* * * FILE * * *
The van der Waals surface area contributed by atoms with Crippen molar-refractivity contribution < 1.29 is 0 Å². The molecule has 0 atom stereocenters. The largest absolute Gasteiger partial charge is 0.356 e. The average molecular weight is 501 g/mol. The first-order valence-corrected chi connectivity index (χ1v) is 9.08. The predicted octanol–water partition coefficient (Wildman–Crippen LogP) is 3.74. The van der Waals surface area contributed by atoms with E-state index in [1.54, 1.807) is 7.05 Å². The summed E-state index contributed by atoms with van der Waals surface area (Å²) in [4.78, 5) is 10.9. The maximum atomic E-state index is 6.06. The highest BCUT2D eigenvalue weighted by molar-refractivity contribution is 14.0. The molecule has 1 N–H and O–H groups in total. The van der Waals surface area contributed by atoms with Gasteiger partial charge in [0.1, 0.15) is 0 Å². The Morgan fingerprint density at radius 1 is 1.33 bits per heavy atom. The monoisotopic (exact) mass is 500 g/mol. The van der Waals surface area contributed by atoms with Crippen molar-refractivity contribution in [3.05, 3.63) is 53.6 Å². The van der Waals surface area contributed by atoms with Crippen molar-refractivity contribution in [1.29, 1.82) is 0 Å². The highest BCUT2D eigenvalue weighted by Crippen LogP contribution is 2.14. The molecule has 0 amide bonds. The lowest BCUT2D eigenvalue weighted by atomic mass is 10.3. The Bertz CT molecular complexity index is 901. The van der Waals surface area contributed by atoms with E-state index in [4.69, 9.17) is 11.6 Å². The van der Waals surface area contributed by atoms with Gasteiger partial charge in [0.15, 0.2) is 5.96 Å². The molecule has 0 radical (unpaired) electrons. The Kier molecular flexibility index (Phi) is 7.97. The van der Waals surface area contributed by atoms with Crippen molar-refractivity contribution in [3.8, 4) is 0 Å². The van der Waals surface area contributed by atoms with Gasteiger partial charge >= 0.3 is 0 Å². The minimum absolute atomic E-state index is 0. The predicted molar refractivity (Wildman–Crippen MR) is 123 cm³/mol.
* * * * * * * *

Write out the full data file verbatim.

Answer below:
The van der Waals surface area contributed by atoms with Crippen molar-refractivity contribution < 1.29 is 0 Å². The molecule has 0 atom stereocenters. The largest absolute Gasteiger partial charge is 0.356 e. The average molecular weight is 501 g/mol. The first-order valence-corrected chi connectivity index (χ1v) is 9.08. The predicted octanol–water partition coefficient (Wildman–Crippen LogP) is 3.74. The van der Waals surface area contributed by atoms with E-state index in [1.54, 1.807) is 7.05 Å². The summed E-state index contributed by atoms with van der Waals surface area (Å²) in [4.78, 5) is 10.9. The maximum atomic E-state index is 6.06. The highest BCUT2D eigenvalue weighted by molar-refractivity contribution is 14.0. The molecule has 1 N–H and O–H groups in total. The van der Waals surface area contributed by atoms with Gasteiger partial charge in [0.1, 0.15) is 0 Å². The Morgan fingerprint density at radius 1 is 1.33 bits per heavy atom. The monoisotopic (exact) mass is 500 g/mol. The van der Waals surface area contributed by atoms with Crippen molar-refractivity contribution in [3.05, 3.63) is 53.6 Å². The van der Waals surface area contributed by atoms with Crippen molar-refractivity contribution in [1.29, 1.82) is 0 Å². The highest BCUT2D eigenvalue weighted by Crippen LogP contribution is 2.14. The molecule has 0 amide bonds. The lowest BCUT2D eigenvalue weighted by atomic mass is 10.3. The Bertz CT molecular complexity index is 901. The van der Waals surface area contributed by atoms with E-state index in [4.69, 9.17) is 11.6 Å². The van der Waals surface area contributed by atoms with Gasteiger partial charge in [0.15, 0.2) is 5.96 Å². The molecule has 0 radical (unpaired) electrons. The Kier molecular flexibility index (Phi) is 7.97. The van der Waals surface area contributed by atoms with Crippen molar-refractivity contribution in [3.8, 4) is 0 Å². The van der Waals surface area contributed by atoms with Gasteiger partial charge >= 0.3 is 0 Å². The minimum absolute atomic E-state index is 0. The predicted molar refractivity (Wildman–Crippen MR) is 123 cm³/mol.